Imagine a time where your received glowing feedback from a co-worker or supervisor.
Whether written or verbal, public or private, positive feedback feels good to receive, doesn’t it?
Now, imagine a time where you received harsh constructive criticism.
While it likely didn’t feel as good to receive, constructive criticism is often more useful. It helps us identify weaknesses and learn from our mistakes.
As teachers, giving a combination of both positive and negative feedback is essential.
But what’s the right balance? And when is one more effective than the other?
Luckily, there is a robust and growing body of research to help teachers answer these exact questions and more.
This week we’ve compiled findings from many of these studies so that you don’t have to.
Check out the key takeaways below to make sure that you’re using feedback to create a healthy learning environment and to help students succeed.
Positive – Negative – Positive Sandwich
When it comes to giving students a combination of positive and negative feedback, it’s best to sandwich the negative between two positives.
The initial piece of positive feedback primes the listener to be receptive and the final piece leaves him or her on a good note.
With this positive casing, students are more likely to implement the negative feedback in the middle.
This is a particularly effective way to write report card comments (and it works just as well for parents as students).
4:1 Positive to Negative Ratio
The human brain is much more likely to hold on to and even obsess over negative feedback as opposed to positive feedback.
That said, in order to have students really process both types of reviews, you’ll likely need to give more positive feedback.
Experts recommend a 4:1 ratio between positive and negative feedback.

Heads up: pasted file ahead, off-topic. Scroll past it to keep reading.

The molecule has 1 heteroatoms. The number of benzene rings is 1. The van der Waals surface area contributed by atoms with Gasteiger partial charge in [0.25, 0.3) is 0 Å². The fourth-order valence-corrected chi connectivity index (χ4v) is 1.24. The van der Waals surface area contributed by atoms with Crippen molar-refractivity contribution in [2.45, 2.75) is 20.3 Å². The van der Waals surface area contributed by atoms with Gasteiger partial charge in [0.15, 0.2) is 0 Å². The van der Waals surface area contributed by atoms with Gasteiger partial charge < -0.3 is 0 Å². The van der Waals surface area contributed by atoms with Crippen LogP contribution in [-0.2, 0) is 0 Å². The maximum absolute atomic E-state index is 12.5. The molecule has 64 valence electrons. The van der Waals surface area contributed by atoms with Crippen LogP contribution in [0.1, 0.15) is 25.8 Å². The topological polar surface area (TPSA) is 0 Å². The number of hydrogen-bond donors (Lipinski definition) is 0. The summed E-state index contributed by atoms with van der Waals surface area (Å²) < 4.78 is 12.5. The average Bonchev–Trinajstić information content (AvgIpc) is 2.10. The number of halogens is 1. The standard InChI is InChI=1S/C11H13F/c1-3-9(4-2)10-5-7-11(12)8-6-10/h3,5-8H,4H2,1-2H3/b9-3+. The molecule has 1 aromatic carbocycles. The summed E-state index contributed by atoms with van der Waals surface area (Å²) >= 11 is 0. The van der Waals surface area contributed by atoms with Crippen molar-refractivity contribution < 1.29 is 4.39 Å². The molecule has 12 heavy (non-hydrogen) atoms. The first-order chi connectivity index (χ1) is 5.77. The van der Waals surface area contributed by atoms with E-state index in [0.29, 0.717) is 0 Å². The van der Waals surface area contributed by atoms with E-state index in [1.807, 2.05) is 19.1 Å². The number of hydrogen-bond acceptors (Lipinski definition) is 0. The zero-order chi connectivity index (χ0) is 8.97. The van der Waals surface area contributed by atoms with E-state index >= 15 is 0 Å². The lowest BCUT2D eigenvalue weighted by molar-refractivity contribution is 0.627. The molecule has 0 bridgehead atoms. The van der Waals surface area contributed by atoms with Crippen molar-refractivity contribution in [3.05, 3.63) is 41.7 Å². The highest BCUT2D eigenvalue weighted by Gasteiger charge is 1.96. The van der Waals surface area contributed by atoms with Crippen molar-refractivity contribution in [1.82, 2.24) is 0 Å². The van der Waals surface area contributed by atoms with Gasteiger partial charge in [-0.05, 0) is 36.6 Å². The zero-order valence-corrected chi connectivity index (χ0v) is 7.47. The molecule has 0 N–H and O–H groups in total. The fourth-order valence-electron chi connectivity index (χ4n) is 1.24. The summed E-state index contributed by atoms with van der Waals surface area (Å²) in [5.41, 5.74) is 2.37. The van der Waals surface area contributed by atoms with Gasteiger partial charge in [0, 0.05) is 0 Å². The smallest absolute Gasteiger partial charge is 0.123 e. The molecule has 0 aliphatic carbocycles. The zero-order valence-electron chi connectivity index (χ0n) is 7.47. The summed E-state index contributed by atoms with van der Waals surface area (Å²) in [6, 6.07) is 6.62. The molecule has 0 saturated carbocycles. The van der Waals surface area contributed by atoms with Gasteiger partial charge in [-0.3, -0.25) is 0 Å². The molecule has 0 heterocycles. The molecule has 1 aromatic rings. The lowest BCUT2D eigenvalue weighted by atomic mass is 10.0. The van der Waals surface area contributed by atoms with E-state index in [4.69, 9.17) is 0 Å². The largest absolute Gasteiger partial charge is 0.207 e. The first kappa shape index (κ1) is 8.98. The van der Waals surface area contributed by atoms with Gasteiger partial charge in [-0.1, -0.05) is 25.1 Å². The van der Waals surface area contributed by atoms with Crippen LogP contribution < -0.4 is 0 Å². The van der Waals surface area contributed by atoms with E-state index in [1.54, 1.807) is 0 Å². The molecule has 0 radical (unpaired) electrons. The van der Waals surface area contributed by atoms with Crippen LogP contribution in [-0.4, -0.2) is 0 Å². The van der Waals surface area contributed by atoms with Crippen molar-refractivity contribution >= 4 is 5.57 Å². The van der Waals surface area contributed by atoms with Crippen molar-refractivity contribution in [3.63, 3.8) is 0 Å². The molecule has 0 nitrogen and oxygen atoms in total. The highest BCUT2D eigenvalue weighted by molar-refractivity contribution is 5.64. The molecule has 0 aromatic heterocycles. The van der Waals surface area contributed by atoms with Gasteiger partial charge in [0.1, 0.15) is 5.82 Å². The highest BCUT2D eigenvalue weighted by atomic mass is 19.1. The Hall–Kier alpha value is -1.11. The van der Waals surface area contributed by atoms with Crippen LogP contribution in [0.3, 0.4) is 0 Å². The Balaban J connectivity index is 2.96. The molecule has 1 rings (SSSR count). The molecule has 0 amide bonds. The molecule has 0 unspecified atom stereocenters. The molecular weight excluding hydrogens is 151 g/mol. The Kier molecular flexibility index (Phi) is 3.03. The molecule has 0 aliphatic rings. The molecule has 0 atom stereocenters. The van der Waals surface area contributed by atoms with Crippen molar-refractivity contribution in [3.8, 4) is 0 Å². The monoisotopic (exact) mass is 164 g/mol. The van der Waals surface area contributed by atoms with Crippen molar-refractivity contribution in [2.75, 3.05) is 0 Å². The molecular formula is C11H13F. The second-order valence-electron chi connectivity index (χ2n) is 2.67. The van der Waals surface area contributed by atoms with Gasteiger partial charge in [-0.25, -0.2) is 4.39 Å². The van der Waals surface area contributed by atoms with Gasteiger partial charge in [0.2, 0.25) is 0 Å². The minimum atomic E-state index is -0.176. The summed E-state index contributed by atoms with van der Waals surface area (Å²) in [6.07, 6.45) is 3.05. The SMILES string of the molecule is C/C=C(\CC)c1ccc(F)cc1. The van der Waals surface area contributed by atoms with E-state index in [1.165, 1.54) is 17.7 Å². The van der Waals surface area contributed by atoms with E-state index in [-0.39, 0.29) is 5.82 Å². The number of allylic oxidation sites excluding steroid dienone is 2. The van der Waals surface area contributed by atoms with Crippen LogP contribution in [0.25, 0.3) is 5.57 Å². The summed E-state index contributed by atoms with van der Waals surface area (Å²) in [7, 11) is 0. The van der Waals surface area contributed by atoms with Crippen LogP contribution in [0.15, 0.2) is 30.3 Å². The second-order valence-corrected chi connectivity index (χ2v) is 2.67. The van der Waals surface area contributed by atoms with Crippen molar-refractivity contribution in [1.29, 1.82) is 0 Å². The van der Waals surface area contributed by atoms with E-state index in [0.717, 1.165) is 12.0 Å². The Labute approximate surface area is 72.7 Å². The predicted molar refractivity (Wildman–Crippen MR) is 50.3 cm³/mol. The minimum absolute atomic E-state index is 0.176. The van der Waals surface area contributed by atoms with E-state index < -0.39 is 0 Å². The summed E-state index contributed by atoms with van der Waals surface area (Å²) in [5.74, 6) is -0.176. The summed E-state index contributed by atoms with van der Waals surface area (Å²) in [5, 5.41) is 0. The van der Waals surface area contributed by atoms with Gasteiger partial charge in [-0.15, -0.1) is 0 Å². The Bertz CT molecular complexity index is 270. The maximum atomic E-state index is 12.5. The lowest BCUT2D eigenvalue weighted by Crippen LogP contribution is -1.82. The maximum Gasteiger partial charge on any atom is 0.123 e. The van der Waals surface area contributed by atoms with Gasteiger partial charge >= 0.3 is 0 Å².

If a student did an overall good job on a paper but there was one main area for improvement, make sure to leave several positive comments as well to help balance things out.
Positivity Boosts Engagement
Studies have found that in teams where managers focus on employee strengths, 67% of employees report feeling engaged and valued.
On the flip side, in teams where managers focused on weaknesses, only 14% of employees report feeling engaged.
The bottom line? How you use feedback in the classroom determines the overall climate.
If you want students to be engaged learners, it’s important to build a safe and positive learning space where students feel valued.
An easy start? Instead of redirecting student behavior by telling kids what they’re doing wrong, try changing behaviors by narrating what other students are doing right.
Josh, stop shouting out!” try, “I love how Cameron quietly raised his hand.”
Just watch how quick students are to be the recipients of this positive feedback.
Tailor Feedback To Skill Level
It might seem counterintuitive, but research indicates that when someone is a novice at something they require more positive feedback.
Once someone becomes an expert, though, negative feedback becomes more palpable and important.
Given this rule, when students are just starting off with a new skill, they need the confidence boost provided by positive feedback in order to persevere through something challenging.
Once a student has mastered a skill and has plenty of confidence, that’s where negative feedback becomes more useful. It can push the student to take their abilities to the next level, without destroying his self-esteem.
Public vs. Private
It’s also a good idea to provide public and private feedback in different ways.
Having your work praised in front of peers feels good (assuming you’re not painfully shy).
Having your project heavily critiqued in front of an audience, on the other hand, can multiply the discomfort of getting negative feedback.
In fact, remembering experiences that were socially painful caused participants to experience more pain than remembering experiences that were physically painful.
The takeaway? Keep negative feedback private.
Conferencing one on one with students about their work is a great way to give targeted constructive feedback without having a child experience public anxiety.
Make it Timely
Whether feedback is positive, negative, or a mix, the more immediate it is, the better.
Several studies have found that students who were given feedback on their work immediately showed a much larger jump in performance than those who received delayed feedback.
With a quick turnaround time on feedback, students are able to think through their weaknesses while the work is still fresh in their heads.
Quick feedback, though, is time-consuming.
Take advantage of the plethora of online learning platforms that provide students with real-time feedback on their work. Then, think carefully about which assignments you want to provide specific feedback on.
With a little tweaking, you can make sure that all of your feedback drives learning and keeps students happy and engaged.